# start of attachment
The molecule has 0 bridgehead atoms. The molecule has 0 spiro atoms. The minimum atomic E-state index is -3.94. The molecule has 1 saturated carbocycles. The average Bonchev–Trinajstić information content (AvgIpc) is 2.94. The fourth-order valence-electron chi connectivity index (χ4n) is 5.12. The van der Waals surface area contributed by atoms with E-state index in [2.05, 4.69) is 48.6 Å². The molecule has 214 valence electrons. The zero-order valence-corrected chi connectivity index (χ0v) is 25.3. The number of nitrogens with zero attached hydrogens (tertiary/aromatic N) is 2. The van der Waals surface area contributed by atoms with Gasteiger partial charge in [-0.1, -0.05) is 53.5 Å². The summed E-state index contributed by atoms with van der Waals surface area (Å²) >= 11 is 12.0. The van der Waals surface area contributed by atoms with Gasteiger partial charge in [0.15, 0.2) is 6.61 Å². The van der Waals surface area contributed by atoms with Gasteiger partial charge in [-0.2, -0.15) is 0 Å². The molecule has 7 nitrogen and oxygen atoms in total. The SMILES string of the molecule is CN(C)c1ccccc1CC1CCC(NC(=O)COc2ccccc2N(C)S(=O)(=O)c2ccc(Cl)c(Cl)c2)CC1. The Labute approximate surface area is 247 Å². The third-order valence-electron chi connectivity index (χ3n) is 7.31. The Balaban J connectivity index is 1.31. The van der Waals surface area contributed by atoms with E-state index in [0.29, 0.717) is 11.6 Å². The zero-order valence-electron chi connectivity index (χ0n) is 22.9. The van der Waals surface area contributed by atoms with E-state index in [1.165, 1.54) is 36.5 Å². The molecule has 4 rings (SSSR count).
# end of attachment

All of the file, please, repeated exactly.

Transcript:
The molecule has 0 bridgehead atoms. The molecule has 0 spiro atoms. The minimum atomic E-state index is -3.94. The molecule has 1 saturated carbocycles. The average Bonchev–Trinajstić information content (AvgIpc) is 2.94. The fourth-order valence-electron chi connectivity index (χ4n) is 5.12. The van der Waals surface area contributed by atoms with E-state index in [2.05, 4.69) is 48.6 Å². The molecule has 214 valence electrons. The zero-order valence-corrected chi connectivity index (χ0v) is 25.3. The number of nitrogens with zero attached hydrogens (tertiary/aromatic N) is 2. The van der Waals surface area contributed by atoms with Gasteiger partial charge in [-0.1, -0.05) is 53.5 Å². The summed E-state index contributed by atoms with van der Waals surface area (Å²) >= 11 is 12.0. The van der Waals surface area contributed by atoms with Gasteiger partial charge in [0.15, 0.2) is 6.61 Å². The van der Waals surface area contributed by atoms with Gasteiger partial charge in [-0.2, -0.15) is 0 Å². The molecule has 7 nitrogen and oxygen atoms in total. The SMILES string of the molecule is CN(C)c1ccccc1CC1CCC(NC(=O)COc2ccccc2N(C)S(=O)(=O)c2ccc(Cl)c(Cl)c2)CC1. The Labute approximate surface area is 247 Å². The third-order valence-electron chi connectivity index (χ3n) is 7.31. The Balaban J connectivity index is 1.31. The van der Waals surface area contributed by atoms with E-state index in [0.29, 0.717) is 11.6 Å². The zero-order valence-electron chi connectivity index (χ0n) is 22.9. The van der Waals surface area contributed by atoms with E-state index in [1.165, 1.54) is 36.5 Å². The molecule has 4 rings (SSSR count).